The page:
All that has been on “Game of Thrones” and all that shall be hung in the balance Sunday night as — spoiler alert — the ranks of the undead made it to the periphery of Castle Winterfell.
So it was a good thing that in the hour before that the warm-blooded characters got so much emotional accounting taken care of in an episode filled with powerful jolts and poignant swirls of sentiment. They drank together. They let bygones be bygones, even bygones of the most monstrous sort. They bemoaned their certain fate in fighting so very many supernatural enemies.
This last episode before the battle begins was titled “A Knight of the Seven Kingdoms,” but really the series’ creators could have called it, “If You’ll Have Me.”
Theon Greyjoy came back to defend Winterfell, if you’ll have me, Lady Sansa. Jaime Lannister wanted to fight under an old friend, if you’ll have me, Lady Brienne of Tarth. Most racily, formerly little Arya Stark wanted to know what love is before she leaves this world, if you’ll have me, Gendry, son of King Robert.
For Jaime, actually, it was a serial forgiveness tour. He met with Daenerys, whose father he killed. He met with Sansa, whose father his sister had killed. And, out in the wood, under the Tree of the Bright Red Leaves, he met with Bran, whose paralysis he caused.
The outcome in every case? Let’s just say it doesn’t hurt to be handsome and able to make a convincing case for having discovered honor. And if you’re going to paralyze a snooping kid, make sure it’s one who’ll grow up into a time-traveling, wisdom-spouting, mostly passive superhero.
In perhaps the most significant news of the hour, interpersonal relationships division, Dany and Jon approached their own if-you’ll-have-me moment. They started to have the talk that is so important in every young relationship but that so many couples neglect: Which in the pair is the rightful heir to the Iron Throne and true ruler of the Seven Kingdoms, the one who has dreamed of it her entire life or the one who just found out when his old army buddy clued him in?
They were interrupted before getting to a resolution by blaring horns, signifying death, quite literally, was on the doorstep.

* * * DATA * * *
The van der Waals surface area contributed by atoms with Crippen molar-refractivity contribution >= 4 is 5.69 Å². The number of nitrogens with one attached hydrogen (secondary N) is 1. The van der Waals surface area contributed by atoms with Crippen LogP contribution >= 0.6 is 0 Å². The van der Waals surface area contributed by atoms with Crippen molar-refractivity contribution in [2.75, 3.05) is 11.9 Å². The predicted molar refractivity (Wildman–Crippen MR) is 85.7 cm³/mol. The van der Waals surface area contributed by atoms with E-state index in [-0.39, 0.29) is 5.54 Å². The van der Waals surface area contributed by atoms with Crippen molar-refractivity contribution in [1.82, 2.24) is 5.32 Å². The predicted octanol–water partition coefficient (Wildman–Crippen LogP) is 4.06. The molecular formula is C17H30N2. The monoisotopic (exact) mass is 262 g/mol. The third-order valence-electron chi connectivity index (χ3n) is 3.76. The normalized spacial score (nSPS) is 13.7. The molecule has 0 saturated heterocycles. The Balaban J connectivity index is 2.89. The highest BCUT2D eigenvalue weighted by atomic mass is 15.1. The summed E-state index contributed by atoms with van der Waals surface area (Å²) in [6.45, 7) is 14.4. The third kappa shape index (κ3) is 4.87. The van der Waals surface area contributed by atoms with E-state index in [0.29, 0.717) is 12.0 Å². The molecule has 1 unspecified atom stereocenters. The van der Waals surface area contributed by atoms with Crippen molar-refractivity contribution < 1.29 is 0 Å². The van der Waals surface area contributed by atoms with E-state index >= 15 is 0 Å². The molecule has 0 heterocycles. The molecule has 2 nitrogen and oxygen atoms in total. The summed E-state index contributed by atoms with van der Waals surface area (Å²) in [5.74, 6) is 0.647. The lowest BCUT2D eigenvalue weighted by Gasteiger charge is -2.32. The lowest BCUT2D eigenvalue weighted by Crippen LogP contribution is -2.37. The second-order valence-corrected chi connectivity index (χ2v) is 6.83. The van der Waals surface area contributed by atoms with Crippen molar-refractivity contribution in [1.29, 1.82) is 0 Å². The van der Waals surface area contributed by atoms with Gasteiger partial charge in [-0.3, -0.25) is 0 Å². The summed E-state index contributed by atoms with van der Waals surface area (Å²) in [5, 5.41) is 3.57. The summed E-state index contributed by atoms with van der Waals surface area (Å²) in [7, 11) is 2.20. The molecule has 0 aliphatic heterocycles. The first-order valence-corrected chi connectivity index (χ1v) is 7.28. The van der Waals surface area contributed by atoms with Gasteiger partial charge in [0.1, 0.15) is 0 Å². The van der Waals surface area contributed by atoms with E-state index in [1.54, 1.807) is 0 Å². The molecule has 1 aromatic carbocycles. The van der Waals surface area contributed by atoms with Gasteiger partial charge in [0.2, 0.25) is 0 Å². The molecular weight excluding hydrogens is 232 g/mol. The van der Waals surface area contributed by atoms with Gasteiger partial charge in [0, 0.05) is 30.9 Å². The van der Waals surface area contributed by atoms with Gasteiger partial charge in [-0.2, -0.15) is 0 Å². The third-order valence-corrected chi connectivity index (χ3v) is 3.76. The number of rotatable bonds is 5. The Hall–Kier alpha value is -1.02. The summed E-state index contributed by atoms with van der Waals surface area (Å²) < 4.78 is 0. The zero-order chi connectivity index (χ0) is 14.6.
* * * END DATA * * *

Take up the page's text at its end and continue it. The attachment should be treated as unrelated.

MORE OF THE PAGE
So the wights are nigh. The battle looms. Here, then, are 5 thoughts recapping “Game of Thrones” Season 8 Episode 2, the One Before Everything Changed:
1. It’s good to know our heroes are actually coming up with a battle plan. Judging by most of the first two episodes, you might have thought they were planning to defeat the Night King merely by the sheer emotional power of the many character reunions taking place.
But no, on Sunday, the generals actually gathered at table over the Winterfell version of a Risk game to talk about how to win. As Jon points out, “Our enemy doesn’t tire, doesn’t stop, doesn’t feel.”
Slaying the king himself might be the best path to victory, it is agreed, but he won’t show himself. “Yes, he will,” says Bran, continuing to surprise those of us who’d grown accustomed to him as the “Game of Thrones” equivalent of a dream sequence.. “He will come for me.”
The Night King always tries to kill the Three-Eyed Raven, Bran explains; it’s kind of his thing. Just before our own eyes glass over at Three-Eyed Raven talk, they hatch a plan to have Bran try to draw the Night King into the open by waiting for him in the woods, protected most immediately by — really? — Theon. (Note: I don’t see Theon’s old smooth-down-there battle plan working so well against this enemy).
Other strategic tidbits we learned of: There’s a sort of fiery moat being constructed. Arya got her special spear from Gendry (nudge, nudge, say no more). Jorah Mormont is carrying the Valyrian steel sword of House Tarly, gifted to him by Samwell. And Brienne is guarding the left flank.
As a special bonus, we actually learned something I’ve been wondering about: What is the Night King’s motivation? Does he just like to win at battle? Is it about having an ever-bigger army, as every dead enemy becomes a new conscript?
“He wants to erase this world,” Bran says, “and I am its memory.” That may be it, and it’s helpful to bear in mind as we watch in coming weeks. But I can’t help but worry for the fellow: If he actually achieves his goal, what will he have left to not-live for?
2. Those aren’t tears in my eyes, I swear. It’s just kind of smoky in here. The scene with many of the “GoT” veterans gathering before the fire on what they think will be their last night alive was one of the most emotionally powerful the series has created, Tormund’s TMI tale of suckling at a giant’s teat notwithstanding.
It all had a glorious, wistful, old-warrior air, full of resignation and packed with nobility, Tormund’s puppy-dog pursuit of Brienne notwithstanding.
The first great moment came when Brienne explained to Tormund that “women can’t be knights.” Jaime realizes this is not strictly true: “Any knight can make another knight,” he says. “Kneel, Lady Brienne.”
He administers the oath and on possibly (let’s be real: probably) her last night on Earth, she becomes “Brienne of Tarth, a Knight of the Seven Kingdoms.”